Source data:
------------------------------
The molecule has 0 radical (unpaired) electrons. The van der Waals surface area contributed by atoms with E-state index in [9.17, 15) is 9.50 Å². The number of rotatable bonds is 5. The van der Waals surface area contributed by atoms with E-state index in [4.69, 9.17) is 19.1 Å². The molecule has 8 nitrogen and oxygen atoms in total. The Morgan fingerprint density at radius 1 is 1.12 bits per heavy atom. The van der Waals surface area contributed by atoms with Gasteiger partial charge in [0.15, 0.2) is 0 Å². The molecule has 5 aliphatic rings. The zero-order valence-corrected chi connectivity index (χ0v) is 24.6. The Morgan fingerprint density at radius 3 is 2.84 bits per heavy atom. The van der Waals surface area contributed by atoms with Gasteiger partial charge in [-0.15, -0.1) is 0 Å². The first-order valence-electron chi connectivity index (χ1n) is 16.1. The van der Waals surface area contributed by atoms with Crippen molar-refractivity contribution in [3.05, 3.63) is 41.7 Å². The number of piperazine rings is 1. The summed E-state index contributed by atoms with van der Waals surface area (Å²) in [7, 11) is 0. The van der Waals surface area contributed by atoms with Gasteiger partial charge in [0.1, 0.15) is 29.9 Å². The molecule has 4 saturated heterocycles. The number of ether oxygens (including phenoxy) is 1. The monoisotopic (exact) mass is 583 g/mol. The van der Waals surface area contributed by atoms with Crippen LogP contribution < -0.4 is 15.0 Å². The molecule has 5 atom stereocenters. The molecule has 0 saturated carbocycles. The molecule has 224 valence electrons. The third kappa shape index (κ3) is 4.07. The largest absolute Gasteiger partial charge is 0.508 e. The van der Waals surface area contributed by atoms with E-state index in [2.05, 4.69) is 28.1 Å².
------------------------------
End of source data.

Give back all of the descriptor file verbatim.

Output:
The molecule has 0 radical (unpaired) electrons. The van der Waals surface area contributed by atoms with E-state index in [9.17, 15) is 9.50 Å². The number of rotatable bonds is 5. The van der Waals surface area contributed by atoms with E-state index in [4.69, 9.17) is 19.1 Å². The molecule has 8 nitrogen and oxygen atoms in total. The Morgan fingerprint density at radius 1 is 1.12 bits per heavy atom. The van der Waals surface area contributed by atoms with Gasteiger partial charge in [0.15, 0.2) is 0 Å². The molecule has 5 aliphatic rings. The zero-order valence-corrected chi connectivity index (χ0v) is 24.6. The Morgan fingerprint density at radius 3 is 2.84 bits per heavy atom. The van der Waals surface area contributed by atoms with Gasteiger partial charge in [-0.15, -0.1) is 0 Å². The first-order valence-electron chi connectivity index (χ1n) is 16.1. The van der Waals surface area contributed by atoms with Crippen molar-refractivity contribution in [3.05, 3.63) is 41.7 Å². The number of piperazine rings is 1. The summed E-state index contributed by atoms with van der Waals surface area (Å²) in [7, 11) is 0. The van der Waals surface area contributed by atoms with Gasteiger partial charge in [0.1, 0.15) is 29.9 Å². The molecule has 4 saturated heterocycles. The number of ether oxygens (including phenoxy) is 1. The monoisotopic (exact) mass is 583 g/mol. The van der Waals surface area contributed by atoms with Crippen LogP contribution < -0.4 is 15.0 Å². The molecule has 5 atom stereocenters. The molecule has 0 saturated carbocycles. The molecule has 224 valence electrons. The third kappa shape index (κ3) is 4.07. The largest absolute Gasteiger partial charge is 0.508 e. The van der Waals surface area contributed by atoms with E-state index in [2.05, 4.69) is 28.1 Å².